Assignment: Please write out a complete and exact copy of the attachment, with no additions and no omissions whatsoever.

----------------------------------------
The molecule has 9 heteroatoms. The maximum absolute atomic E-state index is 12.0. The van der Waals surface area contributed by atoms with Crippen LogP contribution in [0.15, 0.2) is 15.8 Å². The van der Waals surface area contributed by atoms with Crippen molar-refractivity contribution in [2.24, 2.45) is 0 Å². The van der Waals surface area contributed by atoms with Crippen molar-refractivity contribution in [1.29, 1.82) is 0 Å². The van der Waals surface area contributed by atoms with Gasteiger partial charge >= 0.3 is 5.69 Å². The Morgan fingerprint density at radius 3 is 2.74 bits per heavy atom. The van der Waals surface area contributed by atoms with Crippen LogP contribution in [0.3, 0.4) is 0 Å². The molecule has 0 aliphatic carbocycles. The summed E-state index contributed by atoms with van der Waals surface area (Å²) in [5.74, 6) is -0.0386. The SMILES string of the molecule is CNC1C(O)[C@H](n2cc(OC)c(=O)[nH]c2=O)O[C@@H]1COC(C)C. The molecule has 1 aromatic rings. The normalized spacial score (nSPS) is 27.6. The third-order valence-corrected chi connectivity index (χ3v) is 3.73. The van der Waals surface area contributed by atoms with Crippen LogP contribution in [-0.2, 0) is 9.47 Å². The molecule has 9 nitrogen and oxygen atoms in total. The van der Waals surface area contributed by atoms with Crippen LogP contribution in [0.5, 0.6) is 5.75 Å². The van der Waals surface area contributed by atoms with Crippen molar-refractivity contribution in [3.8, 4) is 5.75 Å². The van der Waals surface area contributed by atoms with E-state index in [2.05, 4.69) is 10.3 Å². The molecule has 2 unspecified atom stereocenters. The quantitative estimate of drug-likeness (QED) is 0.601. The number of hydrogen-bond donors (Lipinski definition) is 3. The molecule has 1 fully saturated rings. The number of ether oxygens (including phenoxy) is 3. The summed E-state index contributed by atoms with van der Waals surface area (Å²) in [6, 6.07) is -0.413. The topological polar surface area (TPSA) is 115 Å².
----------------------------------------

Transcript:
The molecule has 9 heteroatoms. The maximum absolute atomic E-state index is 12.0. The van der Waals surface area contributed by atoms with Crippen LogP contribution in [0.15, 0.2) is 15.8 Å². The van der Waals surface area contributed by atoms with Crippen molar-refractivity contribution in [2.24, 2.45) is 0 Å². The van der Waals surface area contributed by atoms with Crippen molar-refractivity contribution in [1.29, 1.82) is 0 Å². The van der Waals surface area contributed by atoms with Gasteiger partial charge >= 0.3 is 5.69 Å². The Morgan fingerprint density at radius 3 is 2.74 bits per heavy atom. The van der Waals surface area contributed by atoms with Crippen LogP contribution in [0.3, 0.4) is 0 Å². The molecule has 0 aliphatic carbocycles. The summed E-state index contributed by atoms with van der Waals surface area (Å²) in [5.74, 6) is -0.0386. The SMILES string of the molecule is CNC1C(O)[C@H](n2cc(OC)c(=O)[nH]c2=O)O[C@@H]1COC(C)C. The molecule has 1 aromatic rings. The normalized spacial score (nSPS) is 27.6. The third-order valence-corrected chi connectivity index (χ3v) is 3.73. The van der Waals surface area contributed by atoms with Crippen LogP contribution in [-0.2, 0) is 9.47 Å². The molecule has 9 nitrogen and oxygen atoms in total. The van der Waals surface area contributed by atoms with Crippen LogP contribution in [0.5, 0.6) is 5.75 Å². The van der Waals surface area contributed by atoms with Crippen molar-refractivity contribution in [3.8, 4) is 5.75 Å². The van der Waals surface area contributed by atoms with E-state index in [2.05, 4.69) is 10.3 Å². The molecule has 2 unspecified atom stereocenters. The quantitative estimate of drug-likeness (QED) is 0.601. The number of hydrogen-bond donors (Lipinski definition) is 3. The molecule has 1 fully saturated rings. The number of ether oxygens (including phenoxy) is 3. The summed E-state index contributed by atoms with van der Waals surface area (Å²) in [6, 6.07) is -0.413. The topological polar surface area (TPSA) is 115 Å².